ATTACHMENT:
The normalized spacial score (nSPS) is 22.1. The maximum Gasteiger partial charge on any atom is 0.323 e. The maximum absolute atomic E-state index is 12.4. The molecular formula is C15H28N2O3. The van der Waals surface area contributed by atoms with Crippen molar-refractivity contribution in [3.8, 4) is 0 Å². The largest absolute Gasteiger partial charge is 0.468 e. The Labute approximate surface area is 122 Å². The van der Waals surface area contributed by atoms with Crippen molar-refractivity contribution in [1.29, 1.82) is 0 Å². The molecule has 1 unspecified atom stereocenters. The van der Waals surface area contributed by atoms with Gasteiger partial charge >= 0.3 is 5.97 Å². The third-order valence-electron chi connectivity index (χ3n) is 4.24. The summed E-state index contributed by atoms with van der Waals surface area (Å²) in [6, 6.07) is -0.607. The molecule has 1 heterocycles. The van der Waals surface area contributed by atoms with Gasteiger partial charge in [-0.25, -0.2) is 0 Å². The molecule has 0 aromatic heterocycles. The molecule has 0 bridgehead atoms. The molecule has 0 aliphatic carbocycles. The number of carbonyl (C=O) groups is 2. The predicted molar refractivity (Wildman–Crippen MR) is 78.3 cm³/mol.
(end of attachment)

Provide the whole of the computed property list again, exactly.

The normalized spacial score (nSPS) is 22.1. The maximum Gasteiger partial charge on any atom is 0.323 e. The maximum absolute atomic E-state index is 12.4. The molecular formula is C15H28N2O3. The van der Waals surface area contributed by atoms with Crippen molar-refractivity contribution in [3.8, 4) is 0 Å². The largest absolute Gasteiger partial charge is 0.468 e. The Labute approximate surface area is 122 Å². The van der Waals surface area contributed by atoms with Crippen molar-refractivity contribution in [1.29, 1.82) is 0 Å². The molecule has 1 unspecified atom stereocenters. The van der Waals surface area contributed by atoms with Gasteiger partial charge >= 0.3 is 5.97 Å². The third-order valence-electron chi connectivity index (χ3n) is 4.24. The summed E-state index contributed by atoms with van der Waals surface area (Å²) in [6, 6.07) is -0.607. The molecule has 1 heterocycles. The van der Waals surface area contributed by atoms with Gasteiger partial charge in [-0.25, -0.2) is 0 Å². The molecule has 0 aromatic heterocycles. The molecule has 0 bridgehead atoms. The molecule has 0 aliphatic carbocycles. The number of carbonyl (C=O) groups is 2. The predicted molar refractivity (Wildman–Crippen MR) is 78.3 cm³/mol.